Of course, it’s hard to ignore that attendances aren’t as high as they were. But why? Well, people’s habits have changed. Do you look at AFCW now in the same way you did in 2002? Or 2003? Or even 2004? Unless you’re mega obsessive, it’s unlikely. The period between 2002 and 2003/4 was unique in football watching. The novelty, the excitement, the therapy session after the last few years, and more than a little fear that if you didn’t go then AFCW would bellyflip over due to slumping crowds. Wankelmann and Koppout would have won and you would have subservently trudged back up the M1 to be greeted by Reg Davis’ sneers.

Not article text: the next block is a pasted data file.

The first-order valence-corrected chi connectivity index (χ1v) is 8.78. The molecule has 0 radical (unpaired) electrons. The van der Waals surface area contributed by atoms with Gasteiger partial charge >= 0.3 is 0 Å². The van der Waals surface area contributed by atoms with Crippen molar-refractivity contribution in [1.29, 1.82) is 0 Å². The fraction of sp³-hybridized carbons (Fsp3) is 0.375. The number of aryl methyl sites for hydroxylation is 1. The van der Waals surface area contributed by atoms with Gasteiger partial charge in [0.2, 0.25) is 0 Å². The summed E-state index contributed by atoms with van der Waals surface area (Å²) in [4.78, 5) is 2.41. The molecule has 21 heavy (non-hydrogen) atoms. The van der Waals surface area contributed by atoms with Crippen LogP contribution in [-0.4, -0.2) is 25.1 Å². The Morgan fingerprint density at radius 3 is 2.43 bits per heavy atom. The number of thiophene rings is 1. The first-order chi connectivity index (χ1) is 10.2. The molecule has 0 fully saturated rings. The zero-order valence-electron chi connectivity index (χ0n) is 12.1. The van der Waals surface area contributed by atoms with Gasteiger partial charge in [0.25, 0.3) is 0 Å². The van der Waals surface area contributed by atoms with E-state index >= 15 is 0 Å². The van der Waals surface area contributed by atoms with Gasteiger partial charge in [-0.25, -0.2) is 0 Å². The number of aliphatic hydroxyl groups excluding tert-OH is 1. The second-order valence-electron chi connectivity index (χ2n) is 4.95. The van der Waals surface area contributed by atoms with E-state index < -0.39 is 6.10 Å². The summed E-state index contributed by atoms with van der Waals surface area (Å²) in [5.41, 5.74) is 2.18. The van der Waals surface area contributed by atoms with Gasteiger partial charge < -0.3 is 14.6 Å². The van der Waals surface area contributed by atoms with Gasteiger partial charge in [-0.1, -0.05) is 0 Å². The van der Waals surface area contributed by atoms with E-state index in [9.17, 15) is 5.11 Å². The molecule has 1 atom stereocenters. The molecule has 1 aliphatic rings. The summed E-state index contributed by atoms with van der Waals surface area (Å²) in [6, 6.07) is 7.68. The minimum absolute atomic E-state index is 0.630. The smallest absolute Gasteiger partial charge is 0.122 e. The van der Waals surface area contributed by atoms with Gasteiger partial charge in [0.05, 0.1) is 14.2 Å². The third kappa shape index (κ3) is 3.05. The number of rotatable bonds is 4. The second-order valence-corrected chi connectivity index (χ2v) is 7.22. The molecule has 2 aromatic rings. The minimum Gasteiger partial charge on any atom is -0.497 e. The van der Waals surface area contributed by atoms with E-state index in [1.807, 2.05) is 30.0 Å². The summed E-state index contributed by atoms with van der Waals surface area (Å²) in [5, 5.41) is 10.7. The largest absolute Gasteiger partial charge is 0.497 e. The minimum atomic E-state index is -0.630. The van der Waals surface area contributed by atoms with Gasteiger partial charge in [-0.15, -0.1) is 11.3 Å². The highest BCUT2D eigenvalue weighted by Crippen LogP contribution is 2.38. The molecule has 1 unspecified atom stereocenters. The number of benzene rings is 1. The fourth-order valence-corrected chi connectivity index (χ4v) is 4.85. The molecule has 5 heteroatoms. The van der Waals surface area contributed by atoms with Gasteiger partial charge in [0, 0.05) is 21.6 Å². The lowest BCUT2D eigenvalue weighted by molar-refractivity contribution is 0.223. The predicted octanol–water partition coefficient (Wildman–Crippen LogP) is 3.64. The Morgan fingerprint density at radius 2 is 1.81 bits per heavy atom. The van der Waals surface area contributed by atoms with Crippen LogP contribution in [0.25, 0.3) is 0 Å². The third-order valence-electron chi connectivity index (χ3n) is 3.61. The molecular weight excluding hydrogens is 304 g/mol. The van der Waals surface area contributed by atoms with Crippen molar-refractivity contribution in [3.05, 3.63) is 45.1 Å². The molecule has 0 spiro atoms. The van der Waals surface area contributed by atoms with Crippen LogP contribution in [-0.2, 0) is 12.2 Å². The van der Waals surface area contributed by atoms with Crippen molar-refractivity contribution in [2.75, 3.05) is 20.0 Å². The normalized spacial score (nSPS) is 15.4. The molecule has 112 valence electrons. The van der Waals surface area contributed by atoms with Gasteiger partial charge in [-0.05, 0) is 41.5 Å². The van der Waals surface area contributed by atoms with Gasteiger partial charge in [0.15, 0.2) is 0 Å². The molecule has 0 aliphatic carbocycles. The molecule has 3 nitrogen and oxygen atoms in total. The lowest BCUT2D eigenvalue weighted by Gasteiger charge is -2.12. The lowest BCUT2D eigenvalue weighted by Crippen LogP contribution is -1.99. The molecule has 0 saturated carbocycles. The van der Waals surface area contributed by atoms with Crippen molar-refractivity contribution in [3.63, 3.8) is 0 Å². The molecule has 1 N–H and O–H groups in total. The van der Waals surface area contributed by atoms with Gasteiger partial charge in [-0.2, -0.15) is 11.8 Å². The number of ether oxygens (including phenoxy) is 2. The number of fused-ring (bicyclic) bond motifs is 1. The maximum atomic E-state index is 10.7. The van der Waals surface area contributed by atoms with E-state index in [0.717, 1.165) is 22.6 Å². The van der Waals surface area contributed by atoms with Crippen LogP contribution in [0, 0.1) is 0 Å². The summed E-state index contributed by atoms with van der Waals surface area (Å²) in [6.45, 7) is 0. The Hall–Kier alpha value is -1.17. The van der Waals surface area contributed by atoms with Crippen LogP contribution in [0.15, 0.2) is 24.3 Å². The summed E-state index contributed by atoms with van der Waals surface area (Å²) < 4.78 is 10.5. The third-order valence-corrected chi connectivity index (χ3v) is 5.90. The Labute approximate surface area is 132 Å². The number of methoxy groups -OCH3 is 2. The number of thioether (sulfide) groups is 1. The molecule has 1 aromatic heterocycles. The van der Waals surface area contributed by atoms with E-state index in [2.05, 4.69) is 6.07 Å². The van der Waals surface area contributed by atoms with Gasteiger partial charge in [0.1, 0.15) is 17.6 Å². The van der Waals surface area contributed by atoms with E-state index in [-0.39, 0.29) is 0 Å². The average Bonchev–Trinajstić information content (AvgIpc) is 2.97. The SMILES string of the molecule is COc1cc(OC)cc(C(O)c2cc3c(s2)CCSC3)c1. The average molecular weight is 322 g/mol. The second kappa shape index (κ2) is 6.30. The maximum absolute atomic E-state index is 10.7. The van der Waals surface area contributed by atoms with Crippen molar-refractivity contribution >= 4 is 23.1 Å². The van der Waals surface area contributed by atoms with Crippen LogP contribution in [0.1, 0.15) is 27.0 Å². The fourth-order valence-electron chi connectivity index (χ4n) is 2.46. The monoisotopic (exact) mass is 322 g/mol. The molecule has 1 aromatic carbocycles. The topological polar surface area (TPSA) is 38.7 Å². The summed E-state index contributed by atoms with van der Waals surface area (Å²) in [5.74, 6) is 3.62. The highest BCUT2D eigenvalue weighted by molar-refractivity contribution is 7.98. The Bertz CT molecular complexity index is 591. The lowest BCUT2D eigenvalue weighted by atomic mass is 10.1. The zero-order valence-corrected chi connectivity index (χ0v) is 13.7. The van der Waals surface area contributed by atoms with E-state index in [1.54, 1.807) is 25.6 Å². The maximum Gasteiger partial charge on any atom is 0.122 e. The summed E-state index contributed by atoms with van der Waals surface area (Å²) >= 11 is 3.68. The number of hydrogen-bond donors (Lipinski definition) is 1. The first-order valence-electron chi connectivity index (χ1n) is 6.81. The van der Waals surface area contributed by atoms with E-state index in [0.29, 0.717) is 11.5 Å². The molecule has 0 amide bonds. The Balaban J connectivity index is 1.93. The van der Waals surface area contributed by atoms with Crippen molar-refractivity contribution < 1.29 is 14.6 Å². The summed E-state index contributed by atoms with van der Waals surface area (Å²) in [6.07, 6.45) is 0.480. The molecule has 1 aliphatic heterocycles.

Today, there isn’t that hunger. We know AFCW will be here tomorrow, bar the club getting involved in a financial scandal. We know we can afford to miss a game if for whatever reason we can’t go. People’s circumstances are different now, be it money, job, family (never underestimate how a death or two can seriously change your attitude). In short, real life has intruded.

Some will point to what happens on the pitch. And yes, it may not be the free flowing total football that everyone expects. That said, our CCL games weren’t exactly Champions League standard. I’m pretty sure that style of play is an excuse as opposed to a reason not to turn up. Usually, if you say that you’re not turning up because the team’s crap (and I assume that you’re a true fan, and not some JCL supporting AFCW because it’s fashionable), you’ve got another reason altogether not to go.